CSS Grid – Table layout is back. Be there and be square.

TL;DR

If you are familiar with Flexbox, Grid should feel familiar. Rachel Andrew maintains a great website dedicated to CSS Grid to help you get started. Grid is now available in Google Chrome.

Flexbox? Grid?

Over the past few years, CSS Flexbox has become widely used and browser support is looking really good (unless you are one of the poor souls that have to support IE9 and below). Flexbox made a lot of complex layout tasks easier, like equi-distant spacing between elements, top-to-bottom layouts or the holy grail of CSS wizardry: vertical centering.

There's no way to align elements across multiple flexbox containers.

But alas, screens commonly have a second dimension we need to worry about. Short of taking care of sizing the elements yourself, sadly, you can't have both a vertical and horizontal rhythm by just using flexbox alone. This is where CSS Grid comes to the rescue.

CSS Grid has been in development, behind a flag in most browsers for over 5 years and extra time has been spent on interoperability to avoid a buggy launch like Flexbox had. So if you use Grid to implement your layout in Chrome, chances are you'll get the same result in Firefox and Safari. At the time of writing, Microsoft's Edge implementation of Grid is out of date (the same as was already present in IE11.) and the update is "under consideration".

Despite the similarities in concept and syntax, don't think of Flexbox and Grid as competing layout techniques. Grid arranges in two dimensions, while Flexbox lays out in one. There is synergy when using the two together.

Defining a grid

To get familiar with the individual properties of Grid I heartily recommend Rachel Andrew’s Grid By Example or CSS Tricks' Cheat Sheet. If you are familiar with Flexbox, a lot of the properties and their meaning should be familiar.

Let's take a look at a standard 12-column grid layout. The classic 12-column layout is popular as the number 12 is divisible by 2, 3, 4 and 6, and is therefore useful for many designs. Let's implement this layout:

There's no way to align elements across multiple flexbox containers.

Let's start with our markup code:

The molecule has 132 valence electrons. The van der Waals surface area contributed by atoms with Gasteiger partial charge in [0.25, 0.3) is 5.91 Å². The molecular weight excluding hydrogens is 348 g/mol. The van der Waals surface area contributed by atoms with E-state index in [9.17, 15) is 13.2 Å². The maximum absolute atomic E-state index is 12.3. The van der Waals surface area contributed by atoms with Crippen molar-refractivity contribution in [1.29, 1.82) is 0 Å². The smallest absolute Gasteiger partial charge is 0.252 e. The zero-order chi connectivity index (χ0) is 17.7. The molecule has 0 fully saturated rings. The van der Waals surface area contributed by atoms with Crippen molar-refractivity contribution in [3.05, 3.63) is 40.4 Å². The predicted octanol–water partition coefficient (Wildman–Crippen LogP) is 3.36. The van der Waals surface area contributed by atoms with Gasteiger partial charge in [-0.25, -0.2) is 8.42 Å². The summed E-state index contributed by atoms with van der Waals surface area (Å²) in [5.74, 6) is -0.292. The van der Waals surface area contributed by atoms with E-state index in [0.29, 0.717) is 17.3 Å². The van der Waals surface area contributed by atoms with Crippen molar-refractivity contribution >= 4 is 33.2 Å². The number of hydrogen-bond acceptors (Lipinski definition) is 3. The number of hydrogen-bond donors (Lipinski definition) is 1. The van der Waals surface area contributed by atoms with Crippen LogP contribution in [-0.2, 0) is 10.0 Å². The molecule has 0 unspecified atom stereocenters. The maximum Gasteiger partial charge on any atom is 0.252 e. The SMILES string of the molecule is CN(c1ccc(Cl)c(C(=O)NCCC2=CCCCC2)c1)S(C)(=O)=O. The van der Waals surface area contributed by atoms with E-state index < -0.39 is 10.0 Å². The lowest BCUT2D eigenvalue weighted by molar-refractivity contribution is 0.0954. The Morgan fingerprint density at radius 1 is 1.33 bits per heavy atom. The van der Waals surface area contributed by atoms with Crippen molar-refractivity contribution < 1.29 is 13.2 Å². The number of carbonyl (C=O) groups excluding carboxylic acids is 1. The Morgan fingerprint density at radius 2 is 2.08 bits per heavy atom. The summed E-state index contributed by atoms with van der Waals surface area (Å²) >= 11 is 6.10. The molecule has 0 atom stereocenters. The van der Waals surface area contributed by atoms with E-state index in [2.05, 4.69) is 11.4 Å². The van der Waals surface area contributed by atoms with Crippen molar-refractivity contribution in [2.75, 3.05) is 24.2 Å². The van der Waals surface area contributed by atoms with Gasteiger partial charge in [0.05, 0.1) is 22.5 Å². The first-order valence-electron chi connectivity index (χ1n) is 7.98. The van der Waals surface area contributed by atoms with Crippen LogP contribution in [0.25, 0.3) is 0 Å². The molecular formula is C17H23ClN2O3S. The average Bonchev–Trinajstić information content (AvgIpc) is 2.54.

<!DOCTYPE html>
<body>
  <header></header>
  <nav></nav>
  <main></main>
  <footer></footer>
</body>

In our stylesheet we start by expanding our body so it covers the entire viewport and turning it into a grid container:

html, body {
  width: 100vw;
  min-height: 100vh;
  margin: 0;
  padding: 0;
}
body {
  display: grid;
}

Now we are using CSS Grid. Hooray!

The next step is to implement the rows and columns of our grid. We could implement all 12 columns in our mockup, but as we are not using every column, doing this would make our CSS unnecessarily messy. For the sake of simplicity, we'll implement the layout this way:

The header and the footer are variable in width and the content is variable in both dimensions. The nav will be variable in both dimensions as well, but we are going to impose a minimum width of 200px on it. (Why? To show off the features of CSS Grid, of course.)

In CSS Grid, the set of columns and rows are called tracks. Let's start with defining our first set of tracks, the rows:

body {
  display: grid;
  grid-template-rows: 150px auto 100px;
}

grid-template-rows takes a sequence of sizes that define the individual rows. In this case, we give the first row a height of 150px and the last one of 100px. The middle row is set to auto which means it will adjust to the necessary height to accommodate the grid items (the children of the grid container) in that row. Since our body is stretched across the entire viewport, the track containing the content (yellow in the picture above) will at least fill all available space, but will grow (and make the document scroll) if that's necessary.